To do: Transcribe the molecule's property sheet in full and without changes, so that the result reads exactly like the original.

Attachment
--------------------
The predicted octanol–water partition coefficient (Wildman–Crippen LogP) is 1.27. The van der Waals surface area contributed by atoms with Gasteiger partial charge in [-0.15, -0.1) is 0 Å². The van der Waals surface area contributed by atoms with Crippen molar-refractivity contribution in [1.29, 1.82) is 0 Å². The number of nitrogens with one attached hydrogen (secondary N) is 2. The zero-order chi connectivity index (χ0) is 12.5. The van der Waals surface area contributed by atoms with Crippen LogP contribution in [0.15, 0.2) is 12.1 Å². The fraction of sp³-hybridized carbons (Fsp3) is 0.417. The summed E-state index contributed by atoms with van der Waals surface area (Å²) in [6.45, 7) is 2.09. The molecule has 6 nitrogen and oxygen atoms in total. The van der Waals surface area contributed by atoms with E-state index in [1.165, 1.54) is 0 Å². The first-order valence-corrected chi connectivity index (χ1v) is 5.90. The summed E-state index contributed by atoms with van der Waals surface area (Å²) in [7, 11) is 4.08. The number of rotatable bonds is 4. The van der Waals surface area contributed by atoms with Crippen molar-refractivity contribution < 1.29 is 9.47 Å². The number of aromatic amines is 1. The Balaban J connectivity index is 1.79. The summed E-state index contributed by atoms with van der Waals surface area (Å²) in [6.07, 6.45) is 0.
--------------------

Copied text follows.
The predicted octanol–water partition coefficient (Wildman–Crippen LogP) is 1.27. The van der Waals surface area contributed by atoms with Gasteiger partial charge in [-0.15, -0.1) is 0 Å². The van der Waals surface area contributed by atoms with Crippen molar-refractivity contribution in [1.29, 1.82) is 0 Å². The number of nitrogens with one attached hydrogen (secondary N) is 2. The zero-order chi connectivity index (χ0) is 12.5. The van der Waals surface area contributed by atoms with Crippen LogP contribution in [0.15, 0.2) is 12.1 Å². The fraction of sp³-hybridized carbons (Fsp3) is 0.417. The summed E-state index contributed by atoms with van der Waals surface area (Å²) in [6.45, 7) is 2.09. The molecule has 6 nitrogen and oxygen atoms in total. The van der Waals surface area contributed by atoms with E-state index in [1.165, 1.54) is 0 Å². The first-order valence-corrected chi connectivity index (χ1v) is 5.90. The summed E-state index contributed by atoms with van der Waals surface area (Å²) in [7, 11) is 4.08. The number of rotatable bonds is 4. The van der Waals surface area contributed by atoms with Crippen molar-refractivity contribution < 1.29 is 9.47 Å². The number of aromatic amines is 1. The Balaban J connectivity index is 1.79. The summed E-state index contributed by atoms with van der Waals surface area (Å²) in [6.07, 6.45) is 0.